The Minnesota Vikings have been rumored to be interested in former Jacksonville Jaguars wideout Dede Westbrook. The former 2016 Biletnikoff winner was impressive during his two seasons at the University of Oklahoma, recording 1,524 yards on 80 receptions for 17 touchdowns in his senior season.
Despite his high-level play at the college level, his draft stock took a massive hit as the news came out that he had been arrested twice on misdemeanor family violence complaints before he arrived in Norman. These arrests caused him to slip from a projected second-round pick to the fourth.
During his four years in Jacksonville, Westbrook has failed to deliver on the promise he had coming out of Oklahoma. He has never eclipsed more than 750 yards in a single season. Westbrook was placed as the fourth wideout on the depth chart last year, and to make matters worse, he tore his ACL in Week 7 and missed the rest of the season.
The main question on everyone’s mind is what would Westbrook add to the Vikings?
If he signs with Minnesota, he will be following his wide receivers coach Keenan McCardell who also made it to the Twin Cities by way of Jacksonville. Because he’s worked with McCardell in the past, Westbrook could help the other wideouts understand McCardell’s concepts.
If Westbrook were to sign with the Vikings, he would already be the frontrunner for the WR3 spot. While his time in Jacksonville was average at best, it is sure to surpass anything the other Vikings wideouts vying for the WR3 role have done. Last year Chad Beebe had 201 yards — significantly less than Westbrook’s best season. Beebe can be a good rotational wideout, but he shouldn’t be the third guy on the depth chart.
In his last notable action two years ago, Westbrook lined up in the slot on over 70 percent of his snaps. The Vikings need to find an outside-the-numbers receiver to allow either Justin Jefferson or Adam Thielen to operate in the slot and take advantage of the mismatches. But as an alternative, they can add a productive wideout in the slot, allowing them to let Jefferson and Thielen stay on the outside.
Westbrook’s 4.39 40-yard dash time shows that he has more than enough straight-line speed to be a significant asset in Minnesota’s vertical passing game, which was a bit lacking last season. During his time with the Jaguars, I feel that he may have been poorly utilized and restricted to just operating on short routes. While he did average 10 yards per catch, 4.7 of those yards came after the catch.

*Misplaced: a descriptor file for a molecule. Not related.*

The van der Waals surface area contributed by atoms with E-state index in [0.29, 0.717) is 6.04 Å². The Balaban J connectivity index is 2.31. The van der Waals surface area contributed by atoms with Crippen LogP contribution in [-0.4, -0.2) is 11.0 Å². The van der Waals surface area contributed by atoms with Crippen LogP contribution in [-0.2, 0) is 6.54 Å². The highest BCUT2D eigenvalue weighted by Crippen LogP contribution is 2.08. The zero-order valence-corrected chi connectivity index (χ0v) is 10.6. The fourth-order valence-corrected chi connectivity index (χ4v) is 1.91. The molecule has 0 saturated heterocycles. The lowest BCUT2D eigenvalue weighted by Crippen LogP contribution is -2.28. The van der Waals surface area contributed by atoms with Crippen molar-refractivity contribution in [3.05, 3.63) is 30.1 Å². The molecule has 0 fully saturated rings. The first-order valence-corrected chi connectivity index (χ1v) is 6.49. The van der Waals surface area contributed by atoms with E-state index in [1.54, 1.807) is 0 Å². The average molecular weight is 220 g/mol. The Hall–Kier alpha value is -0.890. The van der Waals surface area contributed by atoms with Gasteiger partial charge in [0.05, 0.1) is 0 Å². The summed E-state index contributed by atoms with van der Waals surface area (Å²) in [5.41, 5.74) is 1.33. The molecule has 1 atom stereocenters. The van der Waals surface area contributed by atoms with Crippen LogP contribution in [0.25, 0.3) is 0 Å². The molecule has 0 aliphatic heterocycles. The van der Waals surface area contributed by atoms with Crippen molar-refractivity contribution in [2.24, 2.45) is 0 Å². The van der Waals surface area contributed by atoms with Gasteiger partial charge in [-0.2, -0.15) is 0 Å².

While the Vikings should use his speed on screens and short routes, I feel that he would be most effective when operating as a deep threat in the slot, taking pressure off Jefferson and Thielen, allowing them to work more on intermediary and short routes. His addition could complete the current stable of wideouts the Vikings currently have, creating a trio to be reckoned with.
Something that Westbrook might also add to the team is a potential mentor for this season’s fifth-round pick Ihmir Smith-Marsette. While fans might want to see Smith-Marsette start right away, it might behoove the Vikings to have him learn under someone who plays a similar role.
While his time in Jacksonville was underwhelming, Westbrook was a big play waiting to happen at Oklahoma. He averaged 19.1 yards per catch as a senior. Westbrook and Smith-Marsette both have speed and could contribute to Minnesota’s vertical passing game early. While I think that Smith-Marsette could start next season, it might be more beneficial to him if he takes his time with his development and looks to absorb information from Westbrook as he learns behind him and takes over his role soon.
Though fans might clamor for the Vikings to bring hometown hero and potential Hall of Fame wide receiver Larry Fitzgerald to U.S. Bank Stadium, it might be a better idea in theory rather than in practicality. Given that he’s 37 and is experiencing diminishing levels of athleticism and production, it would probably be in their best interest to look to bring in Westbrook. He is a decade younger and still can offer himself as a vertical threat who can take the top off the defense.